And so it begins, the whole point away from my rant, the all-important engagement on the prime purpose of this design blog itself, beyond being the advertising front of my future company. We speak of right now, my current project, a board game that I can't help but feel for what it promises: a lot of fun with a huge cheque behind it. Seriously, this has been one of my most exciting and interesting of ideas at present. And will that ever be surpassed, I wonder?
So what exactly is this "best board game ever"? Look, I even cringe when I read that, because there isn't a very fair system to judge qualitatively on that, but what I am suggesting is that the way this board game came together, that just even the slightest of investigations into its mechanics and framework, would have you remarking it is an inspired work at the very least. And a contender for best board game, which I have to confess that a large part of establishing this blog is about that reason.
And we have to get on to the meat for this grinder.
First of, the inspirations, the process that led to its conception, what it is based from, and any influences that has affected its development, or which it holds some derivation from. And all the above questions are resolved with the words: "It is based structurally adapted from the board game, Nexus Ops."
It is at this point, I can't help but feel the need for another rant. Note, I am only using the word loosely, for I don't have it exactly in my vocabulary, given my belief that I never "rant", but let's skip the pedantics. The rant in question is the basic introduction of what went on in me and without, in regards to this game, which my friend says is his favourite, out of the few board games he has played with me, of which are all from my collection.
Now, to get to this story, of how I learnt of Nexus Ops in the first place, That itself requires a rather long exposition, which I have done with on the boardgamegeek site. I should place the link here:
And you will notice it begins with nothing to do with Nexus Ops. However, for the sake of the continuity of this post, it is imagined you have taken the liberty of reading that very extensive rant, (and I am admitting to that really), so you have a basic idea that I learnt of Nexus Ops from association with StarCraft the Board Game. Story cut short, I was at the hobby shop I mostly frequented back then before its closure, and saw the StarCraft Alternity game, and many years later, had it googled and realised at that point that there was a StarCraft board game that was not to do with Alternity, and of course as Providence had it, and many intelligent progressions from there, I ended up making the decision, (the part where intelligence came in), of buying that damn beautiful board game called StarCraft the Board Game, and in the later year or so, buying the Brood War Expansion at a ridiculously cheap price of an 80% discount during a warehouse sale of that same shop I bought the StarCraft the Board Game from, because the hobby shop I previously mostly frequented beyond the others, had that closure which I have spoken about, and the Brood War Expansion just costed me $20, but was offset by my other purchases which mounted to roughly about 400 in total. Who's complaining though?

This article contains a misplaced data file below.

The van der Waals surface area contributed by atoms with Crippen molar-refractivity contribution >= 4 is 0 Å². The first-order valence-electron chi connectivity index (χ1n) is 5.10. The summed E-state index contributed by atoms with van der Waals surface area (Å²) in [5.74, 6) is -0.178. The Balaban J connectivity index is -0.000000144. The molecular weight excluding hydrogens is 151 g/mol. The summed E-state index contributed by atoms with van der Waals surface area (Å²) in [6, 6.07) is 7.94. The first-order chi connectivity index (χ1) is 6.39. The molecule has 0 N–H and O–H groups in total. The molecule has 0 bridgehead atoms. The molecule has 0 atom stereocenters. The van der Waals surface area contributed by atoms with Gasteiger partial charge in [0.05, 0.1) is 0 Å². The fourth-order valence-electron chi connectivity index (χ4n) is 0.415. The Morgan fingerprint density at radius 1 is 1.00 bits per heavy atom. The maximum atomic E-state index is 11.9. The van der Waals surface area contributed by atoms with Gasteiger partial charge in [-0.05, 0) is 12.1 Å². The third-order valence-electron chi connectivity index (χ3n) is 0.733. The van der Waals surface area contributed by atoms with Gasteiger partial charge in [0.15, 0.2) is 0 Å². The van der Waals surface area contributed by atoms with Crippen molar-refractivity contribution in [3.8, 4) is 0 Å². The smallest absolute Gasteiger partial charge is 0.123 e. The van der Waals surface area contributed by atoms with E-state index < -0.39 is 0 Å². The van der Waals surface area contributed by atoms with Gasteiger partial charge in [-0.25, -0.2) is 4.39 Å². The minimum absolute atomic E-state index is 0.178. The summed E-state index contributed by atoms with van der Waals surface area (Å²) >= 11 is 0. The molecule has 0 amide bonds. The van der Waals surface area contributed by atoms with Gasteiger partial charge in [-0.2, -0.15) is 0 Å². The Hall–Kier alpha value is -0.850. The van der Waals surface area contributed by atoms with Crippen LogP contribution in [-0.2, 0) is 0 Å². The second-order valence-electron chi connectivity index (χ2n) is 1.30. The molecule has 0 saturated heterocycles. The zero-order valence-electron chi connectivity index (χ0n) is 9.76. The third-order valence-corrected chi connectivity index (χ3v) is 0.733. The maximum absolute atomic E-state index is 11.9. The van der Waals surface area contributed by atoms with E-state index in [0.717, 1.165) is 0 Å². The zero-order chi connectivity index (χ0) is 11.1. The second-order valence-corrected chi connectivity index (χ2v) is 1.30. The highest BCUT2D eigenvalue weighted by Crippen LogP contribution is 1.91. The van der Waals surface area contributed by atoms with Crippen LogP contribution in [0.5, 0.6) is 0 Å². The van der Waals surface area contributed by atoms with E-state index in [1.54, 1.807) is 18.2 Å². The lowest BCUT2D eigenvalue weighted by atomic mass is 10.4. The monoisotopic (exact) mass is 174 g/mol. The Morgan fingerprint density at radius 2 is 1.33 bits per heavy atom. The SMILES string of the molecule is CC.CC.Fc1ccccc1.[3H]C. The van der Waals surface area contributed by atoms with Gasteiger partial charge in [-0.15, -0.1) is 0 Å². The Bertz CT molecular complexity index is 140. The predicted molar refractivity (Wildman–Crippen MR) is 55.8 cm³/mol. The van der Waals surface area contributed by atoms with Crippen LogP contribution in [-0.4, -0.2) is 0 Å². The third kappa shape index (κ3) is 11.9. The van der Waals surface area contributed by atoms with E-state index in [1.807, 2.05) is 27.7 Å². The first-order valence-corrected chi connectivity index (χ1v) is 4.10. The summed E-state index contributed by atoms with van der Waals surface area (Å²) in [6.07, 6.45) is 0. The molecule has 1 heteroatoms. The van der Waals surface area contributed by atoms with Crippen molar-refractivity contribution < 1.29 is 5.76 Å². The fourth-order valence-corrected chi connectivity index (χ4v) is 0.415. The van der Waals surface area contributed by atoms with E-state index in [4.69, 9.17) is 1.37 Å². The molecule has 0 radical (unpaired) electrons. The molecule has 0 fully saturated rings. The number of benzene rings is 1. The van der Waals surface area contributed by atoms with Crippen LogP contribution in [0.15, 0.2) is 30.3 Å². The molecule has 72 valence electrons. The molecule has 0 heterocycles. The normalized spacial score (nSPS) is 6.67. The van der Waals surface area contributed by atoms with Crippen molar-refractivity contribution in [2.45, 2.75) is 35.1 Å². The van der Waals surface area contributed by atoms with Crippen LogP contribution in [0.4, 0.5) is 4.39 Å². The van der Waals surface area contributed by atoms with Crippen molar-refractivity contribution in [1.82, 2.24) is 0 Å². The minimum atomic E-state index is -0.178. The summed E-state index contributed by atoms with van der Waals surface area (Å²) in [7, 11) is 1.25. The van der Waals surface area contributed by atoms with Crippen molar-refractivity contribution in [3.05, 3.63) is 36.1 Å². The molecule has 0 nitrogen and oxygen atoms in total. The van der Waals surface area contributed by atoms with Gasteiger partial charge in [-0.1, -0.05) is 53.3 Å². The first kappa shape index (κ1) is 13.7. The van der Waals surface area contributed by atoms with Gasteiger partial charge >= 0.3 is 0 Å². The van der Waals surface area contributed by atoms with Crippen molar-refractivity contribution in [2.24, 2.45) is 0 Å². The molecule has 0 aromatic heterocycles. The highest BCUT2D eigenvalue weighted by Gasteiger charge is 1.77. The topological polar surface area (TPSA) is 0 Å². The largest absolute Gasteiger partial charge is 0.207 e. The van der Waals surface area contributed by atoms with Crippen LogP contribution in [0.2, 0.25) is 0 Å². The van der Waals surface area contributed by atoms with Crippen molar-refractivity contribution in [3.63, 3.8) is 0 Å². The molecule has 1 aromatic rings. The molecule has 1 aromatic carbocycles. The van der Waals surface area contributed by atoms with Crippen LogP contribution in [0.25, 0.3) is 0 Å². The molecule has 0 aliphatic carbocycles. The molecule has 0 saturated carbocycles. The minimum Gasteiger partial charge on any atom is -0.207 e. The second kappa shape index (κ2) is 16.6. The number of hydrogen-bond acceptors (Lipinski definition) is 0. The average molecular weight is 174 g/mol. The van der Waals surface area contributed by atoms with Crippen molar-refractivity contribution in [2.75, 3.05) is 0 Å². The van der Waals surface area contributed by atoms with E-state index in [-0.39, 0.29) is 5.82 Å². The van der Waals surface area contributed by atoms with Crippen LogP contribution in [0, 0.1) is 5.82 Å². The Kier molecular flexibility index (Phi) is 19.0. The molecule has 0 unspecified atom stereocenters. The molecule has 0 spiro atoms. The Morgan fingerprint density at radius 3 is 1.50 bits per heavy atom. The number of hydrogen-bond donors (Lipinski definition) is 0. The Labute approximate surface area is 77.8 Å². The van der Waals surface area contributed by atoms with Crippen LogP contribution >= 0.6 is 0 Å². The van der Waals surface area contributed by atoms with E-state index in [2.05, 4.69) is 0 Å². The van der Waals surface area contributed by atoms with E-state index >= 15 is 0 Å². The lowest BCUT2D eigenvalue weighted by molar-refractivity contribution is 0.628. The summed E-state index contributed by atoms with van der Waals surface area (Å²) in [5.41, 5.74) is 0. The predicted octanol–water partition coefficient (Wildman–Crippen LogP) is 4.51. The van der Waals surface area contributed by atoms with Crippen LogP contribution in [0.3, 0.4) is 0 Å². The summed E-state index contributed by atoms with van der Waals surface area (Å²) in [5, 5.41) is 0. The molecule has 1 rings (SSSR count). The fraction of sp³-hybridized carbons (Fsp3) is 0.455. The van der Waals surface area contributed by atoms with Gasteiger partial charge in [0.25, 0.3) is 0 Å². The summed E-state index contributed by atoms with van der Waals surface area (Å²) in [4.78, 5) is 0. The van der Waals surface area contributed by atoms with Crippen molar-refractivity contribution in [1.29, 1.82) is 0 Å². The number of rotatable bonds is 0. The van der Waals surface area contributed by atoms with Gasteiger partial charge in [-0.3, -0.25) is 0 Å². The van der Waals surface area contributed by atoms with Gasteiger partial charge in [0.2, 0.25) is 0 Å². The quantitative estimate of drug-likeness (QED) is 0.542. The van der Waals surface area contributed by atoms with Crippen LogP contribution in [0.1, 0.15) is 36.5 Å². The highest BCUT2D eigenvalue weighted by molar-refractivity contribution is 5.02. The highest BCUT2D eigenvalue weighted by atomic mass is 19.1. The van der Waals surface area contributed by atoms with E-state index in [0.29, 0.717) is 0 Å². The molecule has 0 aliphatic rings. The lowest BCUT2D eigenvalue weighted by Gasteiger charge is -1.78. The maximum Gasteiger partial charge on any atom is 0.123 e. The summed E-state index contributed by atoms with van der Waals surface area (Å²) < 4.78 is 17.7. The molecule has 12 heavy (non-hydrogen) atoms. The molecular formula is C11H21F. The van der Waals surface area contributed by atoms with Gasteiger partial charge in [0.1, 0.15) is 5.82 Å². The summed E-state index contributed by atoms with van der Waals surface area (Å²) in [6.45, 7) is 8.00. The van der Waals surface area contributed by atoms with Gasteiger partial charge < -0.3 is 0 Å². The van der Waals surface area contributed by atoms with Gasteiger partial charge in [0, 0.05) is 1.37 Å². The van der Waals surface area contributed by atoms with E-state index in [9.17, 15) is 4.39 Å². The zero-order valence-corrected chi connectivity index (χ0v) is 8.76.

I played the game wrongly for the first ten times or so, because I was wondering how you ever accumulated Conquest Points, if there's only so many Conquest Point Areas you can control. So I thought up the houserule which was actually the right way to play, of having the Conquest Points provided by those areas to be incremental with each Round. Even then, it was still a blast to play, with my only issue being how it is not entirely balanced in a way that left certain units not attractive and cost-effective choices, lacking any real worth or value in getting, at the expense of other more functional and useful choices. And I was initially discouraged by the way combat works in the game, and developed a system that revolved around my (misconception), of how you could spend those Conquest Points that accumulate, to make strategic moves in battle, under the idea that you are micro-controlling your units, in a 4x8 (or 4x4?) grid.
I came up with some ideas along that line of thought, which could be used and implemented for another board game, when I came to see some strong merits for the use the system already in place and established in StarCraft the Board Game. Depending on how you work or view it, it is a succinct system that works well enough, and by its design, should at least be presented in the way it has been designed to work. I saw its merits, and instead of following along my intial design variation, I came to work within the design mechanics already present, with the chief aims of making the game more fun with interesting Techs, and also to balance those choices that were never practical, simply because they are not worth getting for what they do. They weren't workable, and in the spirit of invention, I made the necessary changes I thought would balance out those issues. Unfortunately, I have yet to have the chance to see them playtested. That's another story, when I buy over both Blizzard and FFG, and have them produce a second expansion for StarCraft, that I call The Antioch Chronicles. I will need to link up with Zeus Legion and Auspex Turmalis too, so any of you guys reading this, help me on that, will ya?
At this point, I am not sure if I should begin a new post, to explain that "best board game evar design", and have your patience tested by its repeated suggestions. Then again, maybe my writing is entertaining enough, as it is? Do tell, by which I mean comment on my posts.
That best board game evar starts on the next post, and you damn sure I said it.